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The General Data Protection Regulations and what they mean for your business

In 2018 the General Data Protection Regulations (GDPRs) will come into force.  It is an EU regulation put in place to ensure privacy and protection of data held within its borders.  Plus, it was passed with a view to cut down the costs of compliance by having all EU countries using the same set of rules. 

Of course, the UK is currently in the process of exiting the EU but until we do we still have to comply with EU laws.  Additionally, the UK will still impliment the GDPR despite plans to exit the European Union. 


Security and The Cloud

At Storm Internet we are committed to being GDPR compliant across all of our cloud products before the enforcement date in 2018. (25th May 2018). 

We are also committed to ensuring security across our products. We have educated ourselves on the upcoming change of rules and can assist and advise our customers in the compliance requirements.


What do I need to do?

Compliance is a shared responsibility  - we will ensure our cloud products meet the standards required through security, technology to meet all business needs, support and communication with our clients. 

Firstly, do you need to comply? A company that holds no private data on their customers or employees does not have to comply.  The key definition here is what is private.  Email is private, say the rules.  You probably need an expert in the law to make sure you are in compliance.  And you need to review which data fields you store and document the justification of each.  Some companies will then decide to quit gathering information that they do not really need. That is really what the law stipulates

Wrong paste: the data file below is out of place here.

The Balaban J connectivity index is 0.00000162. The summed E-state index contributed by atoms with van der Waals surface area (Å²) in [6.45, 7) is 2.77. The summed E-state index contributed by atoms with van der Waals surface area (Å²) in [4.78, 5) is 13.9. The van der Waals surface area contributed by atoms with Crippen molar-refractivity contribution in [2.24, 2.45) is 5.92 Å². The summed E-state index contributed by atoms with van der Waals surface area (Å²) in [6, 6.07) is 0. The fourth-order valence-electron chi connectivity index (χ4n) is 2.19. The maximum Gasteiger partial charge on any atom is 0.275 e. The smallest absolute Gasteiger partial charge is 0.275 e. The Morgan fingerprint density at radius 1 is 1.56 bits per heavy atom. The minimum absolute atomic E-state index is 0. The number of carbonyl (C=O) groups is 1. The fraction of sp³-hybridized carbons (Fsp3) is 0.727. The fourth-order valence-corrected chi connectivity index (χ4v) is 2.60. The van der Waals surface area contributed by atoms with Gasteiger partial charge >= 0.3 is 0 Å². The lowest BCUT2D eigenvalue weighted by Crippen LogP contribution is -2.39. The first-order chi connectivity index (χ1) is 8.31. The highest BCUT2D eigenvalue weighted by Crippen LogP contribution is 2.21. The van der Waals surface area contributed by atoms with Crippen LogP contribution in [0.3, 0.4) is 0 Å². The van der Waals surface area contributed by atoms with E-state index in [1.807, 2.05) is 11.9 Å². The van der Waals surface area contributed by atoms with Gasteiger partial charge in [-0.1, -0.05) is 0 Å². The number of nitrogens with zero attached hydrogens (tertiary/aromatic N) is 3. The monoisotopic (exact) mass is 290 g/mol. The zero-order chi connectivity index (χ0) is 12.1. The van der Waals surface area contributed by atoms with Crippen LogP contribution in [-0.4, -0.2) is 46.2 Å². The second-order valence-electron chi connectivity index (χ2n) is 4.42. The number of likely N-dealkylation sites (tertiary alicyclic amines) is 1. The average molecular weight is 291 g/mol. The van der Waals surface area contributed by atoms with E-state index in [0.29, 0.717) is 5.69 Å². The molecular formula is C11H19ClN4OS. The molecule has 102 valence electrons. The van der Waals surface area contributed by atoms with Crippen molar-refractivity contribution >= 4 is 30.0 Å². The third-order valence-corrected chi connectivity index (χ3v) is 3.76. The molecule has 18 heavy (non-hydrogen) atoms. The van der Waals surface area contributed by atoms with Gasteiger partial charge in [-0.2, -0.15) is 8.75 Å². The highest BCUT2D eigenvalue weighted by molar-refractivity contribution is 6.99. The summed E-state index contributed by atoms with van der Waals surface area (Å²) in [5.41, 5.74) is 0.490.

The GDPR is fairly similar to the current Data Protection Act provisions, so if your business is complying with the current law then you have a good starting point to work from.  Some of the changes your business will need to be aware of include:

·        The need to write a data protection plan,

·        The need for a nominated Data Protection Officer if your business is large

·        Ensuring risk assessment procedures are in place

·        The requirement to ensure data held and possibly shared is accurate and up to date in both your own business and any organisation you share data with

·        Privacy notices need to be current

·        Awareness of the changes to individuals rights and subject access requests.


Effects of non-compliance

Any breach or non-compliance would not only have a devastating effect on the reputation of your business but you could face hefty fines of up to €20,000 or a percentage of the business turnover – whichever is higher.

Your business will be protected against potential ruinous fines if it can be shown you’re doing all that the law requires to protect customer data. So you need to show you have done due diligence by employing proper security and having all procedures in place.

At Storm we are aware of the ever increasing risks of hacks and data breaches taking place online. As a server provider we don’t just provide the basic commodities, ie, just a server, we ensure your server is secure to the highest Payment Card Industry standard.  We manage and monitor for you 24/7 in order to provide ultimate peace of mind. 

To learn how we can help you with GDPR compliance, please complete the form to the right or call us on 0800 817 4727 or via our website